SAN DIEGO (TheStreet) --Acadia Pharmaceuticals'(ACAD) experimental drug pimavanserin failed to reduce psychosis in patients with Parkinson's disease compared to a placebo, according to results from a pivotal phase III study announced Tuesday.
Acadia shares closed Monday at $5.84, close to the stock's 52-week high, but were plunging nearly 70% in premarket trading Tuesday.
Acadia was a $1 stock in early May, bid up by hopeful health care investors seeking a repeat of the stock-ripping study results that catapulted Human Genome Sciences(HGSI) earlier this summer.
The primary goal of the phase III trial was to determine whether treatment with pimavanserin could significantly decrease psychosis -- mainly hallucinations and delusions - that often afflict Parkinson's patients.
Yet on this measure, the drug failed to produce positive results, as measured by the Scale for the Assessment of Positive Symptoms (SAPS). Treatment with pimavanserin at two different dose strengths resulted in mean reductions in SAPS scores of 5.8 points and 6.7 points, but treatment with a placebo resulted in a 5.9-point lowering of the SAPS score.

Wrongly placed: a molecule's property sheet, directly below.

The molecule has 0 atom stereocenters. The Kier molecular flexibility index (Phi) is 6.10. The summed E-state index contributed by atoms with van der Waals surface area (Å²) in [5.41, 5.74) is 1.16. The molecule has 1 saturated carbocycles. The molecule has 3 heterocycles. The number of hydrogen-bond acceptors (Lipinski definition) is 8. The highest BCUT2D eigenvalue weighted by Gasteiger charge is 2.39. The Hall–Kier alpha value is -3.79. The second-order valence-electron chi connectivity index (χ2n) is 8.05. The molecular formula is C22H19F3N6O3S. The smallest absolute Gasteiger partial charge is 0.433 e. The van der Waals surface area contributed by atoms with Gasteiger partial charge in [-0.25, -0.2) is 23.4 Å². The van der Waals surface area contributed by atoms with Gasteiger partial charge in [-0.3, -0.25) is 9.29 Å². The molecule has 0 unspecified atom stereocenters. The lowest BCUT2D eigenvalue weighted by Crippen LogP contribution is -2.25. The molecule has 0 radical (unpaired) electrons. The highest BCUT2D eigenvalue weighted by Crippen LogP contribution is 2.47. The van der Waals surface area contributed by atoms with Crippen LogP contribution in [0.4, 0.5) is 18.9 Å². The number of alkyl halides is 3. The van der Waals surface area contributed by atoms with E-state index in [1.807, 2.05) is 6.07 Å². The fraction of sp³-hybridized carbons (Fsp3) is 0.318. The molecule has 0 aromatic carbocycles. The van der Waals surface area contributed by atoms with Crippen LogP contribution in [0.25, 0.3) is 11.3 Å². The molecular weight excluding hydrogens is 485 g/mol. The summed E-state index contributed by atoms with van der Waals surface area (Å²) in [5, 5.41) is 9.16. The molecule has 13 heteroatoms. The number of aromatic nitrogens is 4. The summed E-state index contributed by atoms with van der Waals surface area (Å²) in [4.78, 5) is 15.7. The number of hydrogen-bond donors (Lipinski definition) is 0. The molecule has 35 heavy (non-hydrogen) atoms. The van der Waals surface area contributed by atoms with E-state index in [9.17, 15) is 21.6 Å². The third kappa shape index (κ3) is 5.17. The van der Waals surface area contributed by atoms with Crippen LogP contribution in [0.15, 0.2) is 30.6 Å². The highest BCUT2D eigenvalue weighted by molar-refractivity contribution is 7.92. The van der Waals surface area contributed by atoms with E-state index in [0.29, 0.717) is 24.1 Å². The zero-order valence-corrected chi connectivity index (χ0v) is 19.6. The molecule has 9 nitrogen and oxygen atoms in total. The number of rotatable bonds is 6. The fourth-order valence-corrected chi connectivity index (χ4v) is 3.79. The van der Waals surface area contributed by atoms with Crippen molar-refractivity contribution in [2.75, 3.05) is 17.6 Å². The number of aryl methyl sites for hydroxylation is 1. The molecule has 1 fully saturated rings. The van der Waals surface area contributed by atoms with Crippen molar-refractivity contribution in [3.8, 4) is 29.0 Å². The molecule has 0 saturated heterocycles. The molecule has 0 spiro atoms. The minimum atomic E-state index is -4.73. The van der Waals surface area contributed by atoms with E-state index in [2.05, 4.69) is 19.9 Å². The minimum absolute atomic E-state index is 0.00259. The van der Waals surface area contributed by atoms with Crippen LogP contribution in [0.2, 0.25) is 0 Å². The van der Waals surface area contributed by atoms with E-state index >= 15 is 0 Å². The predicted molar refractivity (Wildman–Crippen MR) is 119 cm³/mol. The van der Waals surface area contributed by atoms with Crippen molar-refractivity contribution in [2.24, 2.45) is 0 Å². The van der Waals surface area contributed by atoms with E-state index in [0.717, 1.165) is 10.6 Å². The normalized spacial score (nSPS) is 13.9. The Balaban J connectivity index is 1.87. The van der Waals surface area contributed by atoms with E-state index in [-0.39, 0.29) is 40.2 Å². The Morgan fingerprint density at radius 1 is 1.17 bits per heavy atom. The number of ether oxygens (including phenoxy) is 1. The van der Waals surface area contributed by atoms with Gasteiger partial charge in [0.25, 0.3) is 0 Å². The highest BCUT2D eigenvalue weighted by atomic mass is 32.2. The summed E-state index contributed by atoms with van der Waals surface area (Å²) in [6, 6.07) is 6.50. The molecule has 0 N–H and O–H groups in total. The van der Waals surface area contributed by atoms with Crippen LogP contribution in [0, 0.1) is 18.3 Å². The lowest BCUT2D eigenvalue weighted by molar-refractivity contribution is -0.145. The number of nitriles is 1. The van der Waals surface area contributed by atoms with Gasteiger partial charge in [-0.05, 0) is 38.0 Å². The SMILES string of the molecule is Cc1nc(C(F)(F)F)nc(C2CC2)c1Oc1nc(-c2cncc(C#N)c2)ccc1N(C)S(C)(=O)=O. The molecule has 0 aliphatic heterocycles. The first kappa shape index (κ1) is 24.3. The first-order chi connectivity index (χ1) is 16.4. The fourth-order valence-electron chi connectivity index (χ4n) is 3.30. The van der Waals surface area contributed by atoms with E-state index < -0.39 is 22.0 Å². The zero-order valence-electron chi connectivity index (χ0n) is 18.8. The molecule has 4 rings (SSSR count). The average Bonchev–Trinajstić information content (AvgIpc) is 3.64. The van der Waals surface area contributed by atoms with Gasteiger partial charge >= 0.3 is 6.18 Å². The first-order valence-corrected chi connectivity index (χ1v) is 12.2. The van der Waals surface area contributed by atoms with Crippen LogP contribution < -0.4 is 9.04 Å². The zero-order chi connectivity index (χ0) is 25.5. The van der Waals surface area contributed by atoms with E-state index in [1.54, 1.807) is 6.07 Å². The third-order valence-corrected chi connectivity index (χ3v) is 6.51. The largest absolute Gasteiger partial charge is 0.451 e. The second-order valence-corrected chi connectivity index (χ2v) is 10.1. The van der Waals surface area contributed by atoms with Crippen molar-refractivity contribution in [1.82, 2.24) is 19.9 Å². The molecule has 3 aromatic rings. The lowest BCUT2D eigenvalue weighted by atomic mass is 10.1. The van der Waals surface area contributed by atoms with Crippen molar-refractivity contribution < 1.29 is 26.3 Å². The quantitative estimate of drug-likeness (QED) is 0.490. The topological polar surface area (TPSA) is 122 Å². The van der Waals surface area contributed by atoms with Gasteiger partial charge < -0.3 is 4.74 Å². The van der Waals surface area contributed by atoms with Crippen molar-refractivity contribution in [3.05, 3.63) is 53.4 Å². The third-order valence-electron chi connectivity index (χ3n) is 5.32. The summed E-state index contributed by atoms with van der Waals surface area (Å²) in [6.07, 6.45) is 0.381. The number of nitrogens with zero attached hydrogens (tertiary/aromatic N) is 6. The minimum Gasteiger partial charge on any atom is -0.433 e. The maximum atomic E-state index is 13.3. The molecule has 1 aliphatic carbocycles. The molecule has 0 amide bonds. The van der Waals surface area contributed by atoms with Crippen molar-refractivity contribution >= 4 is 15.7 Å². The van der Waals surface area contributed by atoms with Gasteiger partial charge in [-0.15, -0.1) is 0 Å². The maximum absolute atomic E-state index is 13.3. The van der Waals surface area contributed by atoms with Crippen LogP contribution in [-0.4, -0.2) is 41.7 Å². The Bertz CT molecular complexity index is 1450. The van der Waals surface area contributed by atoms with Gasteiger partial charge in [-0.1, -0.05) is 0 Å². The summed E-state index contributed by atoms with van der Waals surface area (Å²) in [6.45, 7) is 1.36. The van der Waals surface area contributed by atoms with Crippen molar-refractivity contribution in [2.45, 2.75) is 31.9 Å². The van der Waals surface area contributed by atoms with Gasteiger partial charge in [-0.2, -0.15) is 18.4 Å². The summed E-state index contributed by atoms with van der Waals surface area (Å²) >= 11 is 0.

The difference was not statistically significant, primarily due to larger than expected improvement in placebo-treated patients, the company said.
Pimavanserin didn't exacerbate the motor impairment typically seen in patients with Parkinson's, a key secondary endpoint.
"While we obviously are disappointed with the results of this Phase III study, we continue to believe in the potential of pimavanserin based on our clinical experience to date,"said Uli Hacksell, Acadia's chief executive.
Acadia is conducting a second phase III study of pimavanserin. The drug is being developed in partnership with Canadian drug maker Biovail(BVF).
-- Reported by Adam Feuerstein in Boston